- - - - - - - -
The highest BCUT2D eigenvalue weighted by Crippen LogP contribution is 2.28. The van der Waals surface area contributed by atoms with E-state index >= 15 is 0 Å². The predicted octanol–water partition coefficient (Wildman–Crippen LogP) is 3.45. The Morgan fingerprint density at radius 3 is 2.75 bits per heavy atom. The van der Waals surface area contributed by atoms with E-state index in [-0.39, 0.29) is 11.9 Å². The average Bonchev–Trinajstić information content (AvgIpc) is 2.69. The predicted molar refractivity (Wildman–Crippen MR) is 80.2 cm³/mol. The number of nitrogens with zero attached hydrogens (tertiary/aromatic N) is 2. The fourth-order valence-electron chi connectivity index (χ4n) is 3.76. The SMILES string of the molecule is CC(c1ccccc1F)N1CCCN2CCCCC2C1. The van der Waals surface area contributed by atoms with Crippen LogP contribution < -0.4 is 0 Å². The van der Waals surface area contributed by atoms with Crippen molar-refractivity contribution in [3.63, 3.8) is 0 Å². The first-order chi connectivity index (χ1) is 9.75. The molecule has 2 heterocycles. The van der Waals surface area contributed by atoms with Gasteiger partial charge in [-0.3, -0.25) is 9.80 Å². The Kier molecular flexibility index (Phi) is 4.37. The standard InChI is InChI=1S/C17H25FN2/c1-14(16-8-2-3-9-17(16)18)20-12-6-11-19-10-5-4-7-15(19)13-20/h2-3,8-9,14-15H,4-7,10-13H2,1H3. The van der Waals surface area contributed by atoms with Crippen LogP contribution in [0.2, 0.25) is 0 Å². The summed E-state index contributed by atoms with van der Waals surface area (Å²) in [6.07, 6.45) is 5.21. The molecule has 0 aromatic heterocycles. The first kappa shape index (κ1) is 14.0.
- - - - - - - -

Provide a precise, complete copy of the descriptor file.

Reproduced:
The highest BCUT2D eigenvalue weighted by Crippen LogP contribution is 2.28. The van der Waals surface area contributed by atoms with E-state index >= 15 is 0 Å². The predicted octanol–water partition coefficient (Wildman–Crippen LogP) is 3.45. The Morgan fingerprint density at radius 3 is 2.75 bits per heavy atom. The van der Waals surface area contributed by atoms with E-state index in [-0.39, 0.29) is 11.9 Å². The average Bonchev–Trinajstić information content (AvgIpc) is 2.69. The predicted molar refractivity (Wildman–Crippen MR) is 80.2 cm³/mol. The number of nitrogens with zero attached hydrogens (tertiary/aromatic N) is 2. The fourth-order valence-electron chi connectivity index (χ4n) is 3.76. The SMILES string of the molecule is CC(c1ccccc1F)N1CCCN2CCCCC2C1. The van der Waals surface area contributed by atoms with Crippen LogP contribution < -0.4 is 0 Å². The van der Waals surface area contributed by atoms with Crippen molar-refractivity contribution in [3.63, 3.8) is 0 Å². The first-order chi connectivity index (χ1) is 9.75. The molecule has 2 heterocycles. The van der Waals surface area contributed by atoms with Gasteiger partial charge in [-0.3, -0.25) is 9.80 Å². The Kier molecular flexibility index (Phi) is 4.37. The standard InChI is InChI=1S/C17H25FN2/c1-14(16-8-2-3-9-17(16)18)20-12-6-11-19-10-5-4-7-15(19)13-20/h2-3,8-9,14-15H,4-7,10-13H2,1H3. The van der Waals surface area contributed by atoms with Crippen LogP contribution in [0.2, 0.25) is 0 Å². The summed E-state index contributed by atoms with van der Waals surface area (Å²) in [6.07, 6.45) is 5.21. The molecule has 0 aromatic heterocycles. The first kappa shape index (κ1) is 14.0.